The McCloskey (2021) book on Bettering Humanomics follows on the McCloskey and Carden (2020) book Leave Me Alone and I'll Make You Rich (see Lynne in press, and, the Review here in the Blog). The key idea, which was first proffered in the 3-book trilogy by McCloskey, is the key role of the evolving Bourgeois ethic, also holding dignity and equality of opportunity, especially gaining ground in the late-1700s. The new ethic was about the liberty and freedom of ordinary people to have a go. The dramatic change in the ethic came to be represented in a Bourgeois Deal that led to the Great Enrichment: People are simply wealthier than ever before in recorded economic history, with a dramatic increase since 1800.
Travelers on the Spaceship (Earth) who had typically lived on $3-6/capita/day for thousands of years prior to 1800 are now enjoying a 3000 to 10000 percent increase in income per capita per day since 1800. Readers, check it out, just divide your annual income by 365: What do you see? Your (unless you descend from the monarchy and oligarchy and church hierarchy still in charge in the mid-1700s) great-great-great grandparents were living on $3!
McCloskey's careful analysis of economic history points to how the unprecedented increase was driven by the changed ethic, an increase unexplained by mainstream Single Interest Theory (SIT) in mainstream Microeconomics that has no placeholder for the role of the ethic at play. The conclusion of the 2020 book pointed to the need to transcend SIT in order to make sense of the Great Enrichment by building a Humanomics. It would be an economics with the Human and their ethics left in which is essential for not only understanding what drove the Great Enrichment but also understanding all manner of Human economic behavior. Again, ethics are key.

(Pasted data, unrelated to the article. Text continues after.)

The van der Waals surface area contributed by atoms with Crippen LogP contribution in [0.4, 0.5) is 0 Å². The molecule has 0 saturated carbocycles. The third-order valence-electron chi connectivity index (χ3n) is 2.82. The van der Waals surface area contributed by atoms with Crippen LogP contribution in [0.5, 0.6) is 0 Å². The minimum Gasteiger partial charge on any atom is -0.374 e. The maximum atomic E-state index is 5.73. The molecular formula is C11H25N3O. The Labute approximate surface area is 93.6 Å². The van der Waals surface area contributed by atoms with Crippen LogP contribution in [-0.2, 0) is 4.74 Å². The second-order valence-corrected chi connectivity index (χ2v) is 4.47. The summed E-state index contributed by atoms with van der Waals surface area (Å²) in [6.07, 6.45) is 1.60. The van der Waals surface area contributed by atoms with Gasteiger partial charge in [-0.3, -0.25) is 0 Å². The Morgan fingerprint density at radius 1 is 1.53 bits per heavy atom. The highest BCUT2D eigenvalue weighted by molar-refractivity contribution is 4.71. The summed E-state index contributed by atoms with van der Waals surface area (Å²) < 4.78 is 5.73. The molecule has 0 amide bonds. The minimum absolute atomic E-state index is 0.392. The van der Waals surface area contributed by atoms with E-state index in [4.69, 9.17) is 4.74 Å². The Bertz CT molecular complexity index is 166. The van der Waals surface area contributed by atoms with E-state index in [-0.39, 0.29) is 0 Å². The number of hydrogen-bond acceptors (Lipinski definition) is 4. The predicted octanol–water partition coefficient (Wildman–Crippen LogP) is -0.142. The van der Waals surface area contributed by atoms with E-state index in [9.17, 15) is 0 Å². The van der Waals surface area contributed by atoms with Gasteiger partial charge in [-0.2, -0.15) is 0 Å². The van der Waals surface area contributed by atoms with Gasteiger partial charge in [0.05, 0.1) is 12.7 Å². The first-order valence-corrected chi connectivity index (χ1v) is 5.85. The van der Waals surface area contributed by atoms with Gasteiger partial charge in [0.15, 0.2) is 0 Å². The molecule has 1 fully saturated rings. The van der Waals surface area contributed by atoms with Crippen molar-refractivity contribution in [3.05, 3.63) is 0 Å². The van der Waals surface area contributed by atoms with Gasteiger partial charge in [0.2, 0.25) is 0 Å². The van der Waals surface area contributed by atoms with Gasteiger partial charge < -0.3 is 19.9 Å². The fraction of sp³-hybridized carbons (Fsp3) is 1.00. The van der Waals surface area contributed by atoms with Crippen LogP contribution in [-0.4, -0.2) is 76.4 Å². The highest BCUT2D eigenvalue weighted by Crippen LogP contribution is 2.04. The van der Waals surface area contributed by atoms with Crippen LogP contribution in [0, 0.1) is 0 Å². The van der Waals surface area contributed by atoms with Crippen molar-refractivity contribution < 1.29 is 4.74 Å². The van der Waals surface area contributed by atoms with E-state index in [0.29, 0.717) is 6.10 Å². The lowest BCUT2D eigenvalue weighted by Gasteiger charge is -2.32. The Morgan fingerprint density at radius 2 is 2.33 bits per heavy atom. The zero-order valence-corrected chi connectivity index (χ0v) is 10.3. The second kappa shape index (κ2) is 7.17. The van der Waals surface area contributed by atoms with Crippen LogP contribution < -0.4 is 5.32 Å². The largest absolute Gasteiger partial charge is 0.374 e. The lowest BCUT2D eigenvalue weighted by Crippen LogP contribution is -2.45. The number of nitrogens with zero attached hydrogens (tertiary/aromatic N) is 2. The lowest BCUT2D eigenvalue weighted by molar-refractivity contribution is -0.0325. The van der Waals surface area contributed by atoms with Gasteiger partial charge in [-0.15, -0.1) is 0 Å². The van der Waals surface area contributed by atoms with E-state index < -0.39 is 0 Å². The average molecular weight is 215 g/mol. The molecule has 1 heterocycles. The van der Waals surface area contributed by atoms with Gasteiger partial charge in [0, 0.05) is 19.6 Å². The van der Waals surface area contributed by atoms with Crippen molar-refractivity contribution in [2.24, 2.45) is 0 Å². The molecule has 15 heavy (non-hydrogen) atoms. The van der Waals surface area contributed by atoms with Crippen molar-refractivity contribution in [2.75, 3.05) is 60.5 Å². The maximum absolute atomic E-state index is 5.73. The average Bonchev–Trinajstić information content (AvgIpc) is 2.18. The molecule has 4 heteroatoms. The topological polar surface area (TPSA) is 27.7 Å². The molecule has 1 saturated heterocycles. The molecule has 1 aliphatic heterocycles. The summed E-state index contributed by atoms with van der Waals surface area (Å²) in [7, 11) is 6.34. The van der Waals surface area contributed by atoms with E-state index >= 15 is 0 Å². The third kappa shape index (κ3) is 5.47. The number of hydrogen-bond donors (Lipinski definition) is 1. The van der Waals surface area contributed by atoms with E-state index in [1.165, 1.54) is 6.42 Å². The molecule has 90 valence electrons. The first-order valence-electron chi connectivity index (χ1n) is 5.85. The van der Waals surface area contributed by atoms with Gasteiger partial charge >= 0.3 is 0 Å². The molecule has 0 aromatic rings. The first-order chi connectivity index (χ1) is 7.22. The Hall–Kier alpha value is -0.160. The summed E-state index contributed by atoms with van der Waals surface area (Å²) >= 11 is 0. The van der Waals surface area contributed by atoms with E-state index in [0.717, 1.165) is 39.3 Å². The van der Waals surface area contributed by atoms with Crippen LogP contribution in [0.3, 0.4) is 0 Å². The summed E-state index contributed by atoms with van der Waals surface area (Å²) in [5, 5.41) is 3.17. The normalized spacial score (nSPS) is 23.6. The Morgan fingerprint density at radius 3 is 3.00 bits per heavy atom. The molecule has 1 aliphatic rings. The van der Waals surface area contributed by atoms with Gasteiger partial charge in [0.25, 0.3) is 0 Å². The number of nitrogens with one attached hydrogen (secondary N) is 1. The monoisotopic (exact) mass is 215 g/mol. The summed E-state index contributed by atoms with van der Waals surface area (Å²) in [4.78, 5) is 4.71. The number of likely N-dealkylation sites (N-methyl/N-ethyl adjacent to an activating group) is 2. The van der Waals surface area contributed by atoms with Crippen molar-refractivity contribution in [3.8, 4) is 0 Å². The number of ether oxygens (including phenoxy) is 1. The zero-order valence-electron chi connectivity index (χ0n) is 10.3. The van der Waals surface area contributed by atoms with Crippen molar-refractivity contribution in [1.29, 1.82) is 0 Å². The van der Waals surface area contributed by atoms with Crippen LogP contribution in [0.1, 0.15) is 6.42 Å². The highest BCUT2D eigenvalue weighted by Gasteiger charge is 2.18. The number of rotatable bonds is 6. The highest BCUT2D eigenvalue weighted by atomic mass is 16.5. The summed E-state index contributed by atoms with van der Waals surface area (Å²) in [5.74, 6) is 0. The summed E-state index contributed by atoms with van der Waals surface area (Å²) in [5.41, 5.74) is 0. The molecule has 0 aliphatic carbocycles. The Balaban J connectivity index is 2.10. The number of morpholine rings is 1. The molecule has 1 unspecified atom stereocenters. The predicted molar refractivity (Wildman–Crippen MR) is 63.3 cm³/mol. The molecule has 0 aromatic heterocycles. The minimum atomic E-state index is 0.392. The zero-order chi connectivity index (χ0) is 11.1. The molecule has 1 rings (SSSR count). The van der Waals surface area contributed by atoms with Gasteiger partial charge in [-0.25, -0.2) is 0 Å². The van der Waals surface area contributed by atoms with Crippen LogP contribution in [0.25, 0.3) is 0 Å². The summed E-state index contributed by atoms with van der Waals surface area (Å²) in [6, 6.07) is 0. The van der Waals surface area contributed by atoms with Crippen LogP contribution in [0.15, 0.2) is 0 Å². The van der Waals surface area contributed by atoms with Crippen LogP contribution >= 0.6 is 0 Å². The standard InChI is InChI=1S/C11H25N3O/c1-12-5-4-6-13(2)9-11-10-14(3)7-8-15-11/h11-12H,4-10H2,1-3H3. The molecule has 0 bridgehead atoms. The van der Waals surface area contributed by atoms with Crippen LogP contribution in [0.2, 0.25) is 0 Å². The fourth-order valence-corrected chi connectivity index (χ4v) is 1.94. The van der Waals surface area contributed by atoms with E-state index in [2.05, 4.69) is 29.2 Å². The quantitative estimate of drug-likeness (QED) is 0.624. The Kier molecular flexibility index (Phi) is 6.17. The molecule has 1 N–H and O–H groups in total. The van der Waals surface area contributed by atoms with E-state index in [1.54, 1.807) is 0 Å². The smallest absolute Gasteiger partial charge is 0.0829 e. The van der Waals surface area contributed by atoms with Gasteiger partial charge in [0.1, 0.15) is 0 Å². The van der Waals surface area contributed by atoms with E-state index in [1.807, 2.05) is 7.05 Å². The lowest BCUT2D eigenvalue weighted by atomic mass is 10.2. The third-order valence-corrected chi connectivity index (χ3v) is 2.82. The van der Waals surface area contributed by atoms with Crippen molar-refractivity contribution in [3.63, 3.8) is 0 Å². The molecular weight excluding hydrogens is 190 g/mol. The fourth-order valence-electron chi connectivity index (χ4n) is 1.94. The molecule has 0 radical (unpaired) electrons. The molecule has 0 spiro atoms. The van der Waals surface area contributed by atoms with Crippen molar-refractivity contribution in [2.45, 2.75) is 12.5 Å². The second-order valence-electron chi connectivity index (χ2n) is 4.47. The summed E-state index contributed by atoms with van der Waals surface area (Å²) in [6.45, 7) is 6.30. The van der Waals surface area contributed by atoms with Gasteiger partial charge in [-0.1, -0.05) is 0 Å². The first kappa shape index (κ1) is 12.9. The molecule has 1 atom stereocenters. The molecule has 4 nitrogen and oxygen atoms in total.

McCloskey (2022) continues the story started in Bettering Humanomics with such Bettering made possible only by also going Beyond Positivism, Behaviorism, and Neoninstitutionalism. Moving beyond is essential in order to bring ethics into view within an alternative Humanomics: A Blog has also been posted on Going Beyond, too.
And, why Reviewing the McCloskey books here? Easy: Metaeconomics is a Humanomics with a core theory having a placeholder for the ethic as represented in Dual Interest Theory (DIT), which also goes beyond positivisim, behaviorism, and neoinstitutionalism . DIT transcends SIT. And, the McCloskey version of Humanomics, well, it lacks a specific theory for including the ethic such as to transcend SIT which leaves it out. DIT includes the ethic through the vehicle of the shared other-interest, so a Humanomics with DIT is all about striking good balance in the joint Self & Other-interest, or, another way to frame it, good balance in the Profane F & Sacred S as McCloskey refers to it. DIT transcends SIT by seeing the key role of the shared other-interest, the ethic, in tempering the self-interest, which is essential in all manner of economic choice, especially choices on the way to Enrichment.
The quickest way to gain an understanding of what is in McCloskey (2021) is to simply read the Part and Chapter titles: McCloskey tells the overall story with same. So, here we go.
Part I: The Proposal. Chapters point to how humanomics and liberty promise better economic science; Adam Smith practiced humanomics, and so should we; economic history illustrates the problems with nonhumanomics; an economic science needs the humanities; it’s merely a matter of common sense and intellectual free trade; after all, sweet talk rules a free economy; therefore we should walk on both feet, like Ludwig Lachmann; and, that is, economics needs theories of human minds beyond behaviorism.